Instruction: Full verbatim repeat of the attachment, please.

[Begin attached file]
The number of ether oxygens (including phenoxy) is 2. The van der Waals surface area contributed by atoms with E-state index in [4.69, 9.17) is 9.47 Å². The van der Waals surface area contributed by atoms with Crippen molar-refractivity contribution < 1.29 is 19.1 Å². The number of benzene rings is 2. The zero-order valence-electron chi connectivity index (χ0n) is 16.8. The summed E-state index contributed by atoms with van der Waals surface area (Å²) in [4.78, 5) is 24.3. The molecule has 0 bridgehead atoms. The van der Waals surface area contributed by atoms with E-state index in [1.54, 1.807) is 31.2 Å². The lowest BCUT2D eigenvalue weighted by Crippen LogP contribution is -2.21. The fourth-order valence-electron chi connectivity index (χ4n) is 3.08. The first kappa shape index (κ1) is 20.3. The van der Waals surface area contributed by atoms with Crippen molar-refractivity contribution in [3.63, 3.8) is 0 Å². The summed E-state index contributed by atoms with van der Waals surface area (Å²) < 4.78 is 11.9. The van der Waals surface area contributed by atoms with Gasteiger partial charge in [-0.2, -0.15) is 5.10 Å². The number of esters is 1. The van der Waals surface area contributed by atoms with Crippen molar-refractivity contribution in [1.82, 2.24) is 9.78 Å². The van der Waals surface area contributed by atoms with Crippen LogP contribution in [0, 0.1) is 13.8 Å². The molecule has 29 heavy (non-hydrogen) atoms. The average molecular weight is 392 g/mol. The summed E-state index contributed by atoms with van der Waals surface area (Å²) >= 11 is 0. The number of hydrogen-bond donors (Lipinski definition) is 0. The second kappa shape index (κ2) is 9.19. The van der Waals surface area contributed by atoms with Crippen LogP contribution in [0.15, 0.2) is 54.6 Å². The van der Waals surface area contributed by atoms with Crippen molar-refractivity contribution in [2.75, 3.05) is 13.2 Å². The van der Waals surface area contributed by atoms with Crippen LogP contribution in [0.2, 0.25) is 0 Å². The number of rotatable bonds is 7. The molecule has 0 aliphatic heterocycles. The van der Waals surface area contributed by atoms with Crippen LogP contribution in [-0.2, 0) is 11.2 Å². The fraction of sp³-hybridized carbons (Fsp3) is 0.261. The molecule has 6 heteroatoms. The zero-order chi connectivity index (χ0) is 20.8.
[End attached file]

The number of ether oxygens (including phenoxy) is 2. The van der Waals surface area contributed by atoms with E-state index in [4.69, 9.17) is 9.47 Å². The van der Waals surface area contributed by atoms with Crippen molar-refractivity contribution < 1.29 is 19.1 Å². The number of benzene rings is 2. The zero-order valence-electron chi connectivity index (χ0n) is 16.8. The summed E-state index contributed by atoms with van der Waals surface area (Å²) in [4.78, 5) is 24.3. The molecule has 0 bridgehead atoms. The van der Waals surface area contributed by atoms with E-state index in [1.54, 1.807) is 31.2 Å². The lowest BCUT2D eigenvalue weighted by Crippen LogP contribution is -2.21. The fourth-order valence-electron chi connectivity index (χ4n) is 3.08. The first kappa shape index (κ1) is 20.3. The van der Waals surface area contributed by atoms with Crippen molar-refractivity contribution in [3.63, 3.8) is 0 Å². The summed E-state index contributed by atoms with van der Waals surface area (Å²) < 4.78 is 11.9. The van der Waals surface area contributed by atoms with Gasteiger partial charge in [-0.2, -0.15) is 5.10 Å². The number of esters is 1. The van der Waals surface area contributed by atoms with Crippen molar-refractivity contribution in [1.82, 2.24) is 9.78 Å². The van der Waals surface area contributed by atoms with Crippen LogP contribution in [0, 0.1) is 13.8 Å². The molecule has 29 heavy (non-hydrogen) atoms. The average molecular weight is 392 g/mol. The summed E-state index contributed by atoms with van der Waals surface area (Å²) >= 11 is 0. The number of hydrogen-bond donors (Lipinski definition) is 0. The second kappa shape index (κ2) is 9.19. The van der Waals surface area contributed by atoms with Crippen LogP contribution in [0.15, 0.2) is 54.6 Å². The van der Waals surface area contributed by atoms with Crippen molar-refractivity contribution in [2.75, 3.05) is 13.2 Å². The van der Waals surface area contributed by atoms with Crippen LogP contribution in [0.2, 0.25) is 0 Å². The number of rotatable bonds is 7. The molecule has 0 aliphatic heterocycles. The van der Waals surface area contributed by atoms with Crippen LogP contribution in [-0.2, 0) is 11.2 Å². The fraction of sp³-hybridized carbons (Fsp3) is 0.261. The molecule has 6 heteroatoms. The zero-order chi connectivity index (χ0) is 20.8.